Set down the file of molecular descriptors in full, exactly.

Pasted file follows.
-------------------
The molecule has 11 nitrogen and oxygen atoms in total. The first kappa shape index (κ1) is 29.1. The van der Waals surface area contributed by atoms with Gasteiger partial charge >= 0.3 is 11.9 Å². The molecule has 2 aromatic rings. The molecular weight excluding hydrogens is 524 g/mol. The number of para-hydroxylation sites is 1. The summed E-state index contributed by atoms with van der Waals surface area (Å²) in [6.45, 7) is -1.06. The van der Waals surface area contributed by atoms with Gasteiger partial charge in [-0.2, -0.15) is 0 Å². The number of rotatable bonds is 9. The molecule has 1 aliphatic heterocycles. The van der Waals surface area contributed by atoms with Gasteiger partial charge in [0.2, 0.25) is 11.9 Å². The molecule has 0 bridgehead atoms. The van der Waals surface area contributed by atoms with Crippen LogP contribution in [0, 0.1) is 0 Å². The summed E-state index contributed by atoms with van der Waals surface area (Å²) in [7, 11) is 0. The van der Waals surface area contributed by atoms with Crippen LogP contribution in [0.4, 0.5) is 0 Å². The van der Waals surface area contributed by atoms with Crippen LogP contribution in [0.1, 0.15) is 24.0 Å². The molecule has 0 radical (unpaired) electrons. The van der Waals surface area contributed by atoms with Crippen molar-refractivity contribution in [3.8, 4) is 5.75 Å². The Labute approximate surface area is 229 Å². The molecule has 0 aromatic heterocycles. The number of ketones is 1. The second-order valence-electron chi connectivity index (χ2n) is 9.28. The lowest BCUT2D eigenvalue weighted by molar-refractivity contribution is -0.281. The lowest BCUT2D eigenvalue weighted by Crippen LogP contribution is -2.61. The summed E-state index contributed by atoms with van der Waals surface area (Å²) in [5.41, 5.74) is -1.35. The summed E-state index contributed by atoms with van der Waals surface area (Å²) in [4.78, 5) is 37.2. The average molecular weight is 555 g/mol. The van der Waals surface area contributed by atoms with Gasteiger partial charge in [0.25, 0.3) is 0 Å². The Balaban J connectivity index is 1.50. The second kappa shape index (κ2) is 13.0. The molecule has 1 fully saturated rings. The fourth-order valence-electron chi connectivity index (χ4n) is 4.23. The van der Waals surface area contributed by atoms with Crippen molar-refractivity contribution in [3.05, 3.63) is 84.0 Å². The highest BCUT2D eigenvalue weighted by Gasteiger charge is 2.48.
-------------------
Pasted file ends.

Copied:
The molecule has 11 nitrogen and oxygen atoms in total. The first kappa shape index (κ1) is 29.1. The van der Waals surface area contributed by atoms with Gasteiger partial charge >= 0.3 is 11.9 Å². The molecule has 2 aromatic rings. The molecular weight excluding hydrogens is 524 g/mol. The number of para-hydroxylation sites is 1. The summed E-state index contributed by atoms with van der Waals surface area (Å²) in [6.45, 7) is -1.06. The van der Waals surface area contributed by atoms with Gasteiger partial charge in [-0.2, -0.15) is 0 Å². The number of rotatable bonds is 9. The molecule has 1 aliphatic heterocycles. The van der Waals surface area contributed by atoms with Gasteiger partial charge in [0.2, 0.25) is 11.9 Å². The molecule has 0 bridgehead atoms. The van der Waals surface area contributed by atoms with Crippen LogP contribution in [0, 0.1) is 0 Å². The summed E-state index contributed by atoms with van der Waals surface area (Å²) in [7, 11) is 0. The van der Waals surface area contributed by atoms with Crippen LogP contribution in [0.4, 0.5) is 0 Å². The van der Waals surface area contributed by atoms with Crippen LogP contribution in [0.1, 0.15) is 24.0 Å². The molecule has 0 radical (unpaired) electrons. The van der Waals surface area contributed by atoms with Crippen molar-refractivity contribution in [3.8, 4) is 5.75 Å². The Labute approximate surface area is 229 Å². The molecule has 0 aromatic heterocycles. The number of ketones is 1. The second-order valence-electron chi connectivity index (χ2n) is 9.28. The lowest BCUT2D eigenvalue weighted by molar-refractivity contribution is -0.281. The lowest BCUT2D eigenvalue weighted by Crippen LogP contribution is -2.61. The summed E-state index contributed by atoms with van der Waals surface area (Å²) in [5.41, 5.74) is -1.35. The summed E-state index contributed by atoms with van der Waals surface area (Å²) in [4.78, 5) is 37.2. The average molecular weight is 555 g/mol. The van der Waals surface area contributed by atoms with Gasteiger partial charge in [0.25, 0.3) is 0 Å². The Balaban J connectivity index is 1.50. The second kappa shape index (κ2) is 13.0. The molecule has 1 fully saturated rings. The fourth-order valence-electron chi connectivity index (χ4n) is 4.23. The van der Waals surface area contributed by atoms with Crippen molar-refractivity contribution in [3.05, 3.63) is 84.0 Å². The highest BCUT2D eigenvalue weighted by Gasteiger charge is 2.48.